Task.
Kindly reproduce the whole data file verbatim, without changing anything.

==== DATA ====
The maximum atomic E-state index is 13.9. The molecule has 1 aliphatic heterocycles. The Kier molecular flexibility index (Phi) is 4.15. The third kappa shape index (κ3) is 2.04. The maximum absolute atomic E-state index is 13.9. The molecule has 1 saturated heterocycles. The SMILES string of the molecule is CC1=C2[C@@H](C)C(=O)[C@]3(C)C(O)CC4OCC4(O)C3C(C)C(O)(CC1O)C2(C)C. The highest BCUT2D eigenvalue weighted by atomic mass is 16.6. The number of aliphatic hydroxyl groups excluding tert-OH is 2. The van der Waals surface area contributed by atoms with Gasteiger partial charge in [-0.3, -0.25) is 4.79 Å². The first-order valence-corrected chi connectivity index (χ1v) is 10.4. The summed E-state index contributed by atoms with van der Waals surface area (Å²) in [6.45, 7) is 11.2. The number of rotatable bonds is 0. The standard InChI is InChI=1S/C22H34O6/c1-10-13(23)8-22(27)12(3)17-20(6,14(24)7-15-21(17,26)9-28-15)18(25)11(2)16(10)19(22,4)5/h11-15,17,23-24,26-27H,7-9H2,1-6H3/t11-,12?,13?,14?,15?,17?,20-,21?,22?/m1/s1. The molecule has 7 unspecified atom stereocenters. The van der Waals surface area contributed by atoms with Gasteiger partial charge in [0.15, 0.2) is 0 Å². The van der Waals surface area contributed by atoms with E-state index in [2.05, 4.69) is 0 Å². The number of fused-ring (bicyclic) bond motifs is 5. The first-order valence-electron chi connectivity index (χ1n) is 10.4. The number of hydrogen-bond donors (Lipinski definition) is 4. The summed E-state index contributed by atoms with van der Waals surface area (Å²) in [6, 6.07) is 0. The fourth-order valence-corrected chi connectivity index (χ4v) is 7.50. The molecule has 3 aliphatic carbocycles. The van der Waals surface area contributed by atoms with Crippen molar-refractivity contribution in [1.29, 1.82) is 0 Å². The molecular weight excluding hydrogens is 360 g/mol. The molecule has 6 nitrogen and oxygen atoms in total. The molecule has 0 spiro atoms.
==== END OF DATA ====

The maximum atomic E-state index is 13.9. The molecule has 1 aliphatic heterocycles. The Kier molecular flexibility index (Phi) is 4.15. The third kappa shape index (κ3) is 2.04. The maximum absolute atomic E-state index is 13.9. The molecule has 1 saturated heterocycles. The SMILES string of the molecule is CC1=C2[C@@H](C)C(=O)[C@]3(C)C(O)CC4OCC4(O)C3C(C)C(O)(CC1O)C2(C)C. The highest BCUT2D eigenvalue weighted by atomic mass is 16.6. The number of aliphatic hydroxyl groups excluding tert-OH is 2. The van der Waals surface area contributed by atoms with Gasteiger partial charge in [-0.3, -0.25) is 4.79 Å². The first-order valence-corrected chi connectivity index (χ1v) is 10.4. The summed E-state index contributed by atoms with van der Waals surface area (Å²) in [6.45, 7) is 11.2. The number of rotatable bonds is 0. The standard InChI is InChI=1S/C22H34O6/c1-10-13(23)8-22(27)12(3)17-20(6,14(24)7-15-21(17,26)9-28-15)18(25)11(2)16(10)19(22,4)5/h11-15,17,23-24,26-27H,7-9H2,1-6H3/t11-,12?,13?,14?,15?,17?,20-,21?,22?/m1/s1. The molecule has 7 unspecified atom stereocenters. The van der Waals surface area contributed by atoms with Gasteiger partial charge in [0.15, 0.2) is 0 Å². The van der Waals surface area contributed by atoms with E-state index in [2.05, 4.69) is 0 Å². The number of fused-ring (bicyclic) bond motifs is 5. The first-order valence-electron chi connectivity index (χ1n) is 10.4. The number of hydrogen-bond donors (Lipinski definition) is 4. The summed E-state index contributed by atoms with van der Waals surface area (Å²) in [6, 6.07) is 0. The fourth-order valence-corrected chi connectivity index (χ4v) is 7.50. The molecule has 3 aliphatic carbocycles. The van der Waals surface area contributed by atoms with Crippen molar-refractivity contribution in [1.29, 1.82) is 0 Å². The molecular weight excluding hydrogens is 360 g/mol. The molecule has 6 nitrogen and oxygen atoms in total. The molecule has 0 spiro atoms.